No doubt his injury during that game affected his play, but instead of signaling to the bench that he needed to be switched and was injured, he opted to let up three goals in just over two minutes...why?
Now with Rick injured again, we will see the team remain in the traditional two-goalie system. Nabakov is projected to return in the next few weeks, giving the Islanders two fantastic goaltenders who will receive full practices to themselves instead of net time being split up between the three of them.
The worst part of all is that the team seems to exhibit little confidence when playing with him in net. The fans as well have lost almost all faith in Rick DiPietro to come up with the saves he was drafted to stop nearly 11 years ago. And attitude towards him in general is that of worry, when remembering that if Rick can't turn it around, the team is stuck with him until 2022.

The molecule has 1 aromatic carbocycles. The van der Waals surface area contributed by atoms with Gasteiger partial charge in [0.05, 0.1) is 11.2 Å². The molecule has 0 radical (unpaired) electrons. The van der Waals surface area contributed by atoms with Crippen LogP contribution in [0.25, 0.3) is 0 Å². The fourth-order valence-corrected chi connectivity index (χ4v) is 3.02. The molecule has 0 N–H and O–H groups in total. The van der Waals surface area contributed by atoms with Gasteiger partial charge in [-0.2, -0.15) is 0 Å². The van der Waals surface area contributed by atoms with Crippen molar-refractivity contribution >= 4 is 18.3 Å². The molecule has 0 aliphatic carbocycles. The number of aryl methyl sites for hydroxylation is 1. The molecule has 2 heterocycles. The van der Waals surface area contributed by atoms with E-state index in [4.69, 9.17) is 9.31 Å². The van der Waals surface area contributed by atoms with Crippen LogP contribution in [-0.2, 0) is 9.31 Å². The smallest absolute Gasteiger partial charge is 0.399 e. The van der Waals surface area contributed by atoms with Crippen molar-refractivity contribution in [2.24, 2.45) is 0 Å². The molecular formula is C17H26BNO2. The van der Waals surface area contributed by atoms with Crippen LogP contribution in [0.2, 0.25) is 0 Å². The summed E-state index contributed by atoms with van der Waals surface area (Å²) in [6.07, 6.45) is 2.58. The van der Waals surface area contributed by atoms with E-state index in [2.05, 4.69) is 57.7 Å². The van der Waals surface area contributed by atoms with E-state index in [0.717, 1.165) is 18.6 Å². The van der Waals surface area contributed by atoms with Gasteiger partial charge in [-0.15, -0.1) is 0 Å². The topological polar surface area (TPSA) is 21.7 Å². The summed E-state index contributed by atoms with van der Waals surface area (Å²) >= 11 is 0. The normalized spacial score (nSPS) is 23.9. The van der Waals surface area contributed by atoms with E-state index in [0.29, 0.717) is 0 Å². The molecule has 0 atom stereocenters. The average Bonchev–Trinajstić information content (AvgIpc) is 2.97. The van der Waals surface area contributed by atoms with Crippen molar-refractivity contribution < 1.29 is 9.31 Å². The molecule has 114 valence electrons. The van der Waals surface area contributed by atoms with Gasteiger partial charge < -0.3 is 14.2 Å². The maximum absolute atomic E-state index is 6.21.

If any of the three goalies in the lineup have shown they're ready to be the starting netminder, it's Al Montoya. Every night he's played has been a solid showing, and he has provided the team with the peace of mind needed to win hockey games. The confidence shows throughout every player on the team in every game he's been between the pipes.
In two stellar games this season, he cemented his position as the No. 1 goalie: an away game in Colorado, which he stopped 47-of-51 shots in an eventual overtime loss (this was solely a defensive lapse) that saw him post a career high in saves; the other against Buffalo, where, coming off the heels of an injury, he stopped 30-of-31 shots and posted a .968 save percentage en route to a 2-1 victory.